It’s that time of the year when The Fact Checker, Glenn Kessler, of the Washington Post reviews the biggest political whoppers of the year and hands out his dubious “Pinocchio” Awards. Y’all remember the little wooden boy made by the loving carpenter Gepetto and mentored by the kind and wise Jimminy Cricket? Little Pinocchio wanted to be a real boy very badly but he had an issue with his nose growing each time he told a lie — thankfully that doesn’t happen to anyone in DC – at least not in public.
This year’s list has a certain bipartisan look and also includes Russian President Vladimir Putin for his infamous claim about the Crimea elections. You can see the full list here.
Sadly enough, our own president of the United States has three mentions. And the list doesn’t even include the tall tale about not reversing his mind on illegal immigration executive actions. Y’all remember the almost 25 times the president stated he couldn’t take that specified action — only to take the action and state that he’d never changed his position? That earned him an upside down Pinocchio previously from The Fact Checker, but somehow didn’t make the final list of 2014.
As I flew back to West Palm Beach from Philadelphia today, I was reading a short treatise by one Rev. Steven Craft called “Morality and Freedom.” There were some interesting quotes from the Founding Fathers in this 28-page essay given to me by Rev. Craft when I spoke for the New Jersey Family Planning Council Annual dinner. I now share them with you, as they have a direct relation to Kessler’s list.
Thomas Jefferson“He who permits himself to tell a lie once, finds it much easier to do it a second and third time, till at length it becomes habitual; he tells lies without attending to it, and truths without the world’s believing him. This falsehood of the tongue leads to that of the heart, and in time depraves all its good dispositions.”
“I never…believed there was one code of morality for a public and another for a private man.”Daniel Webster
“There is no nation on earth powerful enough to accomplish our overthrow. Our destruction, should it come at all, will be from another quarter. From the inattention of the people to the concerns of their government, from their carelessness and negligence. I must confess that I do apprehend some danger. I fear that they may place too implicit a confidence in their public servants and fail properly to scrutinize their conduct; that in this way they may be made the dupes of designing men and become the instruments of their own undoing.”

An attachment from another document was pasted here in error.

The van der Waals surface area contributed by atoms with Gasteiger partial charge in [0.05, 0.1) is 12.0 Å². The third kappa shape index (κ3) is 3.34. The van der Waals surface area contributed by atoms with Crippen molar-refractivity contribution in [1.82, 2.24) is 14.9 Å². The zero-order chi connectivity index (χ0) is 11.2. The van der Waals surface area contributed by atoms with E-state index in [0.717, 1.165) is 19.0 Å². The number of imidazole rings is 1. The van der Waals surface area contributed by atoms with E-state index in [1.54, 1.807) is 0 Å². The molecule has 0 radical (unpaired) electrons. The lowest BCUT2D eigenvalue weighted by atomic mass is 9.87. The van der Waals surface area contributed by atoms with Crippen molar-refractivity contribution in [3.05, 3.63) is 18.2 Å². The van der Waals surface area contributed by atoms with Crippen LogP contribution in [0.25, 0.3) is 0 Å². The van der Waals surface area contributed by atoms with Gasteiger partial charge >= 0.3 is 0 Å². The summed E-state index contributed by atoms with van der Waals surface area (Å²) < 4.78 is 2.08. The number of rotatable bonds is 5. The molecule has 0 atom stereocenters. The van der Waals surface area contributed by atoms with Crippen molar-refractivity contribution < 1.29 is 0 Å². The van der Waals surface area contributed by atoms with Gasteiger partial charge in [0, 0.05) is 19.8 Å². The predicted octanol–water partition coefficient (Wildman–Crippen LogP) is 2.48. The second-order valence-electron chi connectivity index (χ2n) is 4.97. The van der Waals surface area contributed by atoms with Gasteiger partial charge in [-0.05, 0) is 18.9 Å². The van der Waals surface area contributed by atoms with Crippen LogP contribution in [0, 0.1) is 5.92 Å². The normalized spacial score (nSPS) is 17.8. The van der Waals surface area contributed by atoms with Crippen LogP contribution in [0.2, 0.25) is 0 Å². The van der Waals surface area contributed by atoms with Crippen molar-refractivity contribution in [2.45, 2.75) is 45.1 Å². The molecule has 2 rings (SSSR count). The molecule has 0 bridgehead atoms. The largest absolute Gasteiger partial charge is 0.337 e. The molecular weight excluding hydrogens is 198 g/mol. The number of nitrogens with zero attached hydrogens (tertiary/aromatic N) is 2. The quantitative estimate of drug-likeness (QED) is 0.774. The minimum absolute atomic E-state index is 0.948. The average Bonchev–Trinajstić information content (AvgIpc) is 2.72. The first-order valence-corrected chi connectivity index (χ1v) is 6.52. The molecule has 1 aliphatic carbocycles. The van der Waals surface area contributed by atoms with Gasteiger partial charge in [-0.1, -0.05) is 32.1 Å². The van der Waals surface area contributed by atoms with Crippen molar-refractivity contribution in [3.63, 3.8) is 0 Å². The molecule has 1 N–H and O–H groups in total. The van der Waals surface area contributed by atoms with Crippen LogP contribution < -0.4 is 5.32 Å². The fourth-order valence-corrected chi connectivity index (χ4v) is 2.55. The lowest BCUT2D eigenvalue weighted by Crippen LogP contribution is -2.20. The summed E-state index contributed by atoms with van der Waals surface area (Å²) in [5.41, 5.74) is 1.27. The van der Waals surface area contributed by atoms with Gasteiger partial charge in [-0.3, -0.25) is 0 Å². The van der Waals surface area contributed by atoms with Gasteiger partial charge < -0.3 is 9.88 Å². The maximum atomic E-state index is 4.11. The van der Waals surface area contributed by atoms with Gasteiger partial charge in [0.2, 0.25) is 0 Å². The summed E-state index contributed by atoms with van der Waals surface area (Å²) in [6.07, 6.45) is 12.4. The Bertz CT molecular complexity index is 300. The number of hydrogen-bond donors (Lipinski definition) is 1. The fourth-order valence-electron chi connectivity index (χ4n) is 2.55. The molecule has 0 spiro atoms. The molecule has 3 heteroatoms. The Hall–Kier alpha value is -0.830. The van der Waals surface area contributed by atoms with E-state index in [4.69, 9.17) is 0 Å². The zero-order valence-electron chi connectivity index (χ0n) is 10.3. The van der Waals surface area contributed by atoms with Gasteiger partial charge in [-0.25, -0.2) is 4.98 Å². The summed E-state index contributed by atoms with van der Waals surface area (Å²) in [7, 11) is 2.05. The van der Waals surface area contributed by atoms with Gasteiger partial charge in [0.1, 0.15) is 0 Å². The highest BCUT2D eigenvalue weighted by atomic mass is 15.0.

“If the citizen neglect their duty and place unprincipled men in office, the government will soon be corrupted; laws will be made not for the public good so much as for the selfish or local purposes.”
“Corrupt or incompetent men will be appointed to execute the laws; the public revenues will be squandered on unworthy men; and the rights of the citizens will be violated or disregarded.”
“If a republican government fails to secure the public prosperity and happiness, it must be because the citizens neglect the divine commands, and elect bad men to make and administer the laws.”
Now we can snicker at this list of lies or we can ponder what it means about us, the American electorate. I choose the latter, and it seems some very astute men warned us of this coming issue.
Pinocchio was a cute Disney story that touches our hearts and warms our souls in the quest of one wooden boy to become real — and the blessing it was to Gepetto.
But that story shouldn’t be how we classify the actions of those who have been elected — and took an oath to our fundamental rule of law, the United States Constitution. It all becomes rather Pavlovian – if the electorate continues to reward bad behavior, well, you just get more of it.
And how indeed shall we focus on policies that advance the growth, opportunity, and promise of America if we cannot even trust the words emanating from the mouths of the “politicians?” However, as the sage and wise words above reveal, what does all this say about us?